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How Does Their Garden Grow? With Generosity, Green Thumbs


From left, Chef Stephen A. Manley, executive chef of Le Jeune Chef Restaurant, and students Katelyn E. Paulhamus, Crystal L. Butler (also a member of the wait staff at Le Jeune) and Stephen W. Malizia II
From left, Chef Stephen A. Manley, executive chef of Le Jeune Chef Restaurant, and students Katelyn E. Paulhamus, Crystal L. Butler (also a member of the wait staff at Le Jeune) and Stephen W. Malizia II
Le Jeune Chef Head Cook/Sous Chef Troy A. Breger measures distance between plants
Le Jeune Chef Head Cook/Sous Chef Troy A. Breger measures distance between plants
Student Stephen W. Malizia II tends the herb garden with Le Jeune Executive Chef Stephen A. Manley
Student Stephen W. Malizia II tends the herb garden with Le Jeune Executive Chef Stephen A. Manley
Student Patrick J. Kelly, of Muncy, adds to a neat row of plants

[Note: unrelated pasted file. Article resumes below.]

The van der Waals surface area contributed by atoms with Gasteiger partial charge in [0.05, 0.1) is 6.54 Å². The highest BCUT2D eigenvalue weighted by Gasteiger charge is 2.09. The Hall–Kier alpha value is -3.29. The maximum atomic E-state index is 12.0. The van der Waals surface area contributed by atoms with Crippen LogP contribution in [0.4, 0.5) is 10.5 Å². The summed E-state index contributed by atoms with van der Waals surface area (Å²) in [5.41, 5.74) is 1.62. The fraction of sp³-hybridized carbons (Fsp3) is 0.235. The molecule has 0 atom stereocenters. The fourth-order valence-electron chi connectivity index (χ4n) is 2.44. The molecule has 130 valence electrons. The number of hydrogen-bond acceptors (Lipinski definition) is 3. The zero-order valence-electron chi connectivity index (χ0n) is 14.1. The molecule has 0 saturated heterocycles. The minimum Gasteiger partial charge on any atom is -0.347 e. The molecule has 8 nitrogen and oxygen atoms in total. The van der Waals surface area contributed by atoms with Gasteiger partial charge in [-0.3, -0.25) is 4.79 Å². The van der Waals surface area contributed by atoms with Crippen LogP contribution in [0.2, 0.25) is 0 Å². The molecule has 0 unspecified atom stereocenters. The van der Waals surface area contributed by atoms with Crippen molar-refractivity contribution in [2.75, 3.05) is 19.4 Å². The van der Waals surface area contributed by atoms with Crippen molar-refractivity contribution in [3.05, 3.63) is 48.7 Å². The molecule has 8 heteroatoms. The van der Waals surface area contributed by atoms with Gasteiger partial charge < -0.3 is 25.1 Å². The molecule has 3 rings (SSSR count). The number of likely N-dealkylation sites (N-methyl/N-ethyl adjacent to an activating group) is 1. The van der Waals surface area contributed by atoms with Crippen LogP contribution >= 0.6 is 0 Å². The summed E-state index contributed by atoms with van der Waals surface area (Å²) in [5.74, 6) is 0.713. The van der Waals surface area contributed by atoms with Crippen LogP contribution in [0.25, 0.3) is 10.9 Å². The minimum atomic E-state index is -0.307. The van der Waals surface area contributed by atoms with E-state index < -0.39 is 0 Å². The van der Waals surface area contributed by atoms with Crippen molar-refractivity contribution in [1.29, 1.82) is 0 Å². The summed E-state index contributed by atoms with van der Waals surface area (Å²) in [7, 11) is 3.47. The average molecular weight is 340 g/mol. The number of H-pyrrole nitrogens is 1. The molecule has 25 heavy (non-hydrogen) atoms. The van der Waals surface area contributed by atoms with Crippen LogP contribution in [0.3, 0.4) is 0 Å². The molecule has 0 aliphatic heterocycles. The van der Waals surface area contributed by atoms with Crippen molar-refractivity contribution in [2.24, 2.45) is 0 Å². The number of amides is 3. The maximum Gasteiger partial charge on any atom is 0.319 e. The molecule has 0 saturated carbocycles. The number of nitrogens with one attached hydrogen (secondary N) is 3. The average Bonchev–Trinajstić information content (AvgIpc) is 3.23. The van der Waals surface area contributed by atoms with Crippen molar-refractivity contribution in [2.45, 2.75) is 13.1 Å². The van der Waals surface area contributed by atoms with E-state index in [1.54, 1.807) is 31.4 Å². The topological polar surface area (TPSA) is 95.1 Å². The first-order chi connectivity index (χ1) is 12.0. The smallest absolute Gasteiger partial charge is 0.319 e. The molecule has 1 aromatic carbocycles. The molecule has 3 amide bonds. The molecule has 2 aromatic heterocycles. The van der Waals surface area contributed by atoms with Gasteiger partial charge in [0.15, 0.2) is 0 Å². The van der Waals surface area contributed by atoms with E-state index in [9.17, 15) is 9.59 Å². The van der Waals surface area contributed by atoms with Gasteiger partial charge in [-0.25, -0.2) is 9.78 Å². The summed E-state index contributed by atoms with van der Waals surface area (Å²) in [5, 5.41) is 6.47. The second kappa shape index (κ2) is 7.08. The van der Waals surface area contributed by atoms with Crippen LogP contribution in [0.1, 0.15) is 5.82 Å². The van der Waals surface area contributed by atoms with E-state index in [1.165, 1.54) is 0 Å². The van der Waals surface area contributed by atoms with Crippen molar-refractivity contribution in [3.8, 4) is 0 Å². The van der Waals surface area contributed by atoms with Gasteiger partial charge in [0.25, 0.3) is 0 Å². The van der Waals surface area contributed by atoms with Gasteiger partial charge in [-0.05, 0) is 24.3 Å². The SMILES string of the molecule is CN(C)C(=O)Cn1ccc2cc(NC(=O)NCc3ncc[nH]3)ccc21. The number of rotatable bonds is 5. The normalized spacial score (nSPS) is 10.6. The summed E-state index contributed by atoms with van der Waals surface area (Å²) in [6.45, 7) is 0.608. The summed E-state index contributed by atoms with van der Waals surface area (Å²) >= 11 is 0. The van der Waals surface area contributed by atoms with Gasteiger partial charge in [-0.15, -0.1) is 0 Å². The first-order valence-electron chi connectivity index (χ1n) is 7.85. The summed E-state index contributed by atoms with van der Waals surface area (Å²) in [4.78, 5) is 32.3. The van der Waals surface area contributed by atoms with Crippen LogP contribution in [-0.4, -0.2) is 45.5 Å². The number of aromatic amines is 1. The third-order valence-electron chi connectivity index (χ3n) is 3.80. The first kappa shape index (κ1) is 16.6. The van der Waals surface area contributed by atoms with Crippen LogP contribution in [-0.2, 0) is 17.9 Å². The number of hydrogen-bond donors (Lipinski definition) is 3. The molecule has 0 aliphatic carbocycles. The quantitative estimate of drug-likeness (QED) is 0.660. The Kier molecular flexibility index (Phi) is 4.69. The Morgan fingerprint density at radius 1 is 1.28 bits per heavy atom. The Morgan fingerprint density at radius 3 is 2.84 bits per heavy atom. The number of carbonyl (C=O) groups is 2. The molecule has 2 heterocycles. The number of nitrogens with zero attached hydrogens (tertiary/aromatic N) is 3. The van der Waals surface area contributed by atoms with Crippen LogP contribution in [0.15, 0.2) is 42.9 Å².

Student Patrick J. Kelly, of Muncy, adds to a neat row of plants

Students and professional staff of Le Jeune Chef Restaurant planted the restaurant’s vegetable garden – and added plants to its herb garden – on Wednesday: a total of 92, from a variety of tomatoes and peppers, to cabbage, eggplant and squash. The vegetables will be used in the restaurant, supporting its efforts to serve dishes prepared with fresh, local ingredients. Squash will be used exclusively by culinary arts students, who will be creating “Inspirations” menu items throughout the summer while they serve as interns in the restaurant’s kitchen. Plants were donated by employees Brenda A. Wiegand and Amelia A. Seaton, and by the School of Natural Resources Management, which provided about a third of them. The garden also includes hops, which are used in “Introduction to Lagers and Ales” to give students an understanding of the agricultural processes behind beer making, as well as in a Workforce Development & Continuing Education beer-making class.
Photos by Layne E. Eggers, assistant dean of hospitality

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